I'm often asked by friends and family about cruising so I thought I'd share my ideas and experience.
First,you will absolutely, positively need a passport for each traveler. You're safest applying several months in advance. You can pay extra to expedite it. See http://travel.state.gov/passport/passport_1738.html for more information.
There is such a thing as a "passport card". This only allows entry to the U.S. via water or land. If you have an emergency during a cruise and have to fly back, it's practically useless! It's mostly intended for people that live near the border and frequently travel back and forth.
You usually have to add port fees, taxes, fuel surcharges to the cost of a cruise. Figure about 10-15% above the advertised price.
All meals on the ship, except specialty restaurants, are included in the price. Room service is also available. The main dining options, from totally casual to having a wait staff, to formal specialty diningComplete Guide to Cruising & Cruise Ships 2010 (Berlitz Complete Guide to Cruising & Cruise Ships)Your First Cruise: A Complete Guide to Planning and Attaining the Perfect Cruise Vacation are:
1. The grill(s) next to the pool(s) - burgers, dogs, grill type stuff. – pool wear (bathing suit with a wrap/cover to casual attire.
2. Some ships have a relative "health food" bar near one of the pools or the spa/fitness center. If this is a priority, check with an agent before booking the cruise.
3. The buffet - open for extended hours for breakfast, lunch, and dinner. - casual attire
4. Main dining room(s) - sit down, menus change daily, typically you sign up for main (starts around 6:00 p.m.) or late (starts around 8:30 p.m.) seating on most ships. You will have an assigned table and time that is for the entire cruise but can just not show up and go to the buffet instead if you don't want to bother with it. Also, some ships (Norwegian for example) have "freestyle" cruising which offers main dining on a reservation or show up and wait in line basis.
On 3-5 day cruises, there is usually 1 formal/dressy night and 2 formal nights on 7 day cruises.
Men are encouraged to wear a coat and tie as a minimum with tuxes, dinner jackets, or dark suits at the other end of the spectrum for "Formal" nights.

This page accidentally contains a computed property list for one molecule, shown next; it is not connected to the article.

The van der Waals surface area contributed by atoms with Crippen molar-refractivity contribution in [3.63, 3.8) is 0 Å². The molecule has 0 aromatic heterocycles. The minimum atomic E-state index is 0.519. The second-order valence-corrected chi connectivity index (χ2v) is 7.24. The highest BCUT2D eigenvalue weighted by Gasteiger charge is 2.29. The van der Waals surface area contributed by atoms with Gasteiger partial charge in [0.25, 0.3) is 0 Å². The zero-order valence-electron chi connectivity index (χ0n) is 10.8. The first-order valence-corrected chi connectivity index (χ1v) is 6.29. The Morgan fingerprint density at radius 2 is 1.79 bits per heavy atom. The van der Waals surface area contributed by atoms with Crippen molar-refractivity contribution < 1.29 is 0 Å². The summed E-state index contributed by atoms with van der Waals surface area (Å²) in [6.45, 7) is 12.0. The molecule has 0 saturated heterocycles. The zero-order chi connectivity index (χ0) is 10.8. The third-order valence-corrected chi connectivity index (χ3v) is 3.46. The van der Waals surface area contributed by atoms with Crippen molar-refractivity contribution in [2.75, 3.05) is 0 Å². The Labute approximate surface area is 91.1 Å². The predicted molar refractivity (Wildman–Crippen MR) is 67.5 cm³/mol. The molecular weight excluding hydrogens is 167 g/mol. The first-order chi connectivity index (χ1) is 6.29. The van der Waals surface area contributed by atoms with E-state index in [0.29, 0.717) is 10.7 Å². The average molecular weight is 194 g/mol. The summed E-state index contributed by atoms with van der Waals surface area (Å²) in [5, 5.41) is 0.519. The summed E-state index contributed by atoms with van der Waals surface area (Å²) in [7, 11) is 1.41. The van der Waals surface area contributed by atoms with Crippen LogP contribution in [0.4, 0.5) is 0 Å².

The other nights, men's wear ranges from slacks and open collar through sport coat or suit and tie. Swim suits are always discouraged in main dining and shorts or jeans are discouraged at dinner.
5. A lot of ships have an "alternative" dining that requires reservations, dress up, and a surcharge (often approx. $30 per person). I personally don't see the sense in it myself.
Clothing - usually not optional (just kidding). The cruise lines encourage "resort casual" most of the time. They're not going to throw you off the ship but you won't see a lot of jeans and cutoffs. Carry a light jacket or sweater. It can be cool in the evenings.
The cruise lines also suggest women dress "modestly" when going ashore. Different countries have different ideas as to what is appropriate wear, especially for women.
Drinks - from water to the "Water of Life"
1. Free - coffee, water, punch, ice tea. Milk and juices during breakfast.
2. Soda's - carry some on board with you if you "just gotta". If you're a real power soda drinker, consider getting a "soda card". Otherwise, it's cheaper to pay "bar prices" for one or two sodas a day.
3. Wine - most cruise lines will let you pack one or two bottles per cabin in your luggage.
Specifically, Royal Caribbean prohibits bringing any alcohol for consumption on board. They want you to buy it all from them.
In any case, pack it in you checked luggage.
Carnival has started looking for alcohol in your x-rayed carry on's.
4. Liquor and beer - must be purchased on the ship (at the bar) if consumed on the ship. Liquor purchased on shore or in the shipboard duty free shops will be delivered to your cabin the last day or evening of the cruise.
Most of the cruise lines will suggest that you add a lump sum to your charges near the end of the cruise. Many of them automatically add it onto your final bill unless you tell them not to. They then parcel it out to your Cabin Steward, Housekeeper, Head Waiter, Waiter, Assistant Waiter, Buss Boy, etc.
Typical tips are $10-12 per day per traveler so for a 4 night cruise you'd tip a total of $80-100 for the two of you I know that might seem a bit high untill you consider you're tipping practically everyone but the bar staff. You can adjust this up or down and change the distribution if you want to. Personally, I think it's a lot less trouble than bothering with how much to tip who on the final night of the cruise and hanging onto a stack of bills until the end of the cruise.
Also, a 15% tip is automatically included in all bar tabs (including the wine and coffee bars) but they conveniently don't mention that when they hand the check to you to sign and it has a space for adding a tip (extra tip).
There is a new show every night. They're free. If you have the 6:00 p.m. dining, you can go the 8:30 show. If you have the 8:30 p.m. dining, you'll go to the 6:00 show. If you eat at the buffet that night, go to whichever show fits your schedule.